A running theme in the novel is the connection between money and power. What drew you to explore this theme? 

I’m always drawn to certain themes when I start. I think of themes as a question to explore without necessarily an answer. For this one, when I set up the friendship dynamic and the dynamic of the town, there was just an inherent power imbalance from the start, of people who had means and people who didn’t. I started to think a lot about what gives someone power, and that became a running theme. Is it money? Is it what you know? Is it what you’re willing to do? Is it taking that risk? How do people get power, what are they willing to do with it? I also wanted to explore the subtle shifts of power dynamics in relationships, between every set of characters. That was something that just grew as I wrote.

Was writing this very strong and relatable female protagonist, Avery, central to the novel? Was this something you were consciously thinking about as you were writing? 

Yes and no. I spend so much time in a character’s head, and I do feel like when I’m following a story, it’s not necessarily the plot, but the character. All of my characters have a certain resiliency: they’re flawed characters and they do the wrong thing sometimes or they have tumultuous pasts, but for me, it’s very important to see them make it through the other side. They are going to kind of find the strength that they always had but maybe didn’t know it. And in Avery’s case, she was always somebody who was bold and willing to take the risks, but for very different reasons. She was left with very little and had to kind of claw her way back to what she wanted. It was intentional, but also something that felt natural as it progressed. 

 What is the role of a book cover? What should it do for a book? 

I love that, because I think a book cover’s role is to capture the feeling of a story. It tells you what type of book it is. I did not design the covers for my books at all, and I think they just nailed it. They nailed the atmosphere. And in this case, what I love so much about it is that not only it has the setting of Littleport through the window with the rain on it, but I think it plays with perspective a lot, which was what I set out with. There are words inside the window and words outside the window, and then as you’re looking through a window and to a house, you’re wondering who’s the watcher and who’s being watched. I think the cover should ask a question and feel dynamic in some way like that.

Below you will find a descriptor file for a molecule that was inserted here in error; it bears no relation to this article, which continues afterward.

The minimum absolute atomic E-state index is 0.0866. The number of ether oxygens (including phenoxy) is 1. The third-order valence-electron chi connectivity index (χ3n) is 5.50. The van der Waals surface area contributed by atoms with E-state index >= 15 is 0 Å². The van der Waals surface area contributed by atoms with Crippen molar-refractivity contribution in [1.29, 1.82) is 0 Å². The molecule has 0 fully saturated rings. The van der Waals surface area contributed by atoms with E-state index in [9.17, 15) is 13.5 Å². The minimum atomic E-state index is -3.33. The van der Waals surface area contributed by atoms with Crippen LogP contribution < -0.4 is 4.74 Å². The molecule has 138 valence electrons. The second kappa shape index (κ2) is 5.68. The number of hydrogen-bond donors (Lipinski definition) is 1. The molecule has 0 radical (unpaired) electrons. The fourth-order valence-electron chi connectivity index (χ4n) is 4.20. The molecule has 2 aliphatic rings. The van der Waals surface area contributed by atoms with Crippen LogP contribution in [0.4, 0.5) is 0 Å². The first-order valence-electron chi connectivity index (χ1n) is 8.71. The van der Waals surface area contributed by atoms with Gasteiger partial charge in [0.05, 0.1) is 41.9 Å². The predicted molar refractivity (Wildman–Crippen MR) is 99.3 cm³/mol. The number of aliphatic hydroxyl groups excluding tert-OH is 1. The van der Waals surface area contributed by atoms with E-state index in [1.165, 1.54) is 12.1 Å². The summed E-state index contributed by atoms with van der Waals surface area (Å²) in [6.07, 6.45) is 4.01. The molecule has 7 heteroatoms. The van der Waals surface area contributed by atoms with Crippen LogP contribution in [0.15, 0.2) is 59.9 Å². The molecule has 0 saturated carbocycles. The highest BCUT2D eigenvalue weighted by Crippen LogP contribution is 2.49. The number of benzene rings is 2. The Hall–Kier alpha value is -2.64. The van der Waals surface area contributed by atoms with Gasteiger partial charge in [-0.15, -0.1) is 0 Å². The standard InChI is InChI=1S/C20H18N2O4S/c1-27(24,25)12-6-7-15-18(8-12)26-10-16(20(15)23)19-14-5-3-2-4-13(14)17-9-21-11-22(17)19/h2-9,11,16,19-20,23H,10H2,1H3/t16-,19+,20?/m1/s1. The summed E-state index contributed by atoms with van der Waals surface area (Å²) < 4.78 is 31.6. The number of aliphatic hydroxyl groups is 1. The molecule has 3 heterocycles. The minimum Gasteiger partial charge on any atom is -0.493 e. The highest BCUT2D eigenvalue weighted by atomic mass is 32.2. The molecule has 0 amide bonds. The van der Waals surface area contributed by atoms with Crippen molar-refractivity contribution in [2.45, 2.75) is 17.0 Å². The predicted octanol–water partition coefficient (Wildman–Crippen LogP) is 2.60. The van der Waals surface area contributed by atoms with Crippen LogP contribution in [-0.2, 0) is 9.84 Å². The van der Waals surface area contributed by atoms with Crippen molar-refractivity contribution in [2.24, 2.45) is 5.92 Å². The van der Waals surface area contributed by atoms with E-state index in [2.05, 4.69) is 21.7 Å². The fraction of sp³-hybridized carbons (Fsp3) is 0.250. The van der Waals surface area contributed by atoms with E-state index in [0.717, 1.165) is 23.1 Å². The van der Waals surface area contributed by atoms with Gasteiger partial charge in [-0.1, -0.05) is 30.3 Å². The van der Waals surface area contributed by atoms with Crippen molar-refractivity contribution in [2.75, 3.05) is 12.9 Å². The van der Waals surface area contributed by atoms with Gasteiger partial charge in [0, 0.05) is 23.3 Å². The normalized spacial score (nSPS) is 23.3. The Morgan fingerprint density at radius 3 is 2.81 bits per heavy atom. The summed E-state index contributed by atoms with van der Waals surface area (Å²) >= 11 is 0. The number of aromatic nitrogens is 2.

When you’re not writing, what else do you like to do in your free time? 

 I have two kids who are 13 and 11, so I hang out with them a lot. They’re with me right now on this leg of the tour, so basically that’s what I’m doing. I’m hanging out with my kids, doing kid stuff with them. I love to go to the beach too. I’m at the Jersey Shore right now.

What advice do you have for mothers in navigating that balance between career, passion, motherhood? 

Like you said, it’s always a balance, and sometimes there’s different things that take priority at different times. For me, it was important never to try to force something. I wrote at first when my kids were sleeping, and then I wrote when they were at school. Sometimes I have to shift to do more parenting as opposed to writing, and sometimes, like right now, it’s shifting the other way. I think there’s no one answer and no one right way: it’s sort of just whatever works for you and your family. 

Where do you do most of your writing? 

I have an office in my house that helps me keep the boundaries between my writing life and my home life, so I try to do all of my research and writing there. I go into my office, close the door, and leave my laptop there at the end of the day when the school bus comes home. I try to leave all that behind, especially because I’m researching a lot of dark things, and it really helps to set that boundary of, okay that’s my work and the story side, and now this is my real life with my family.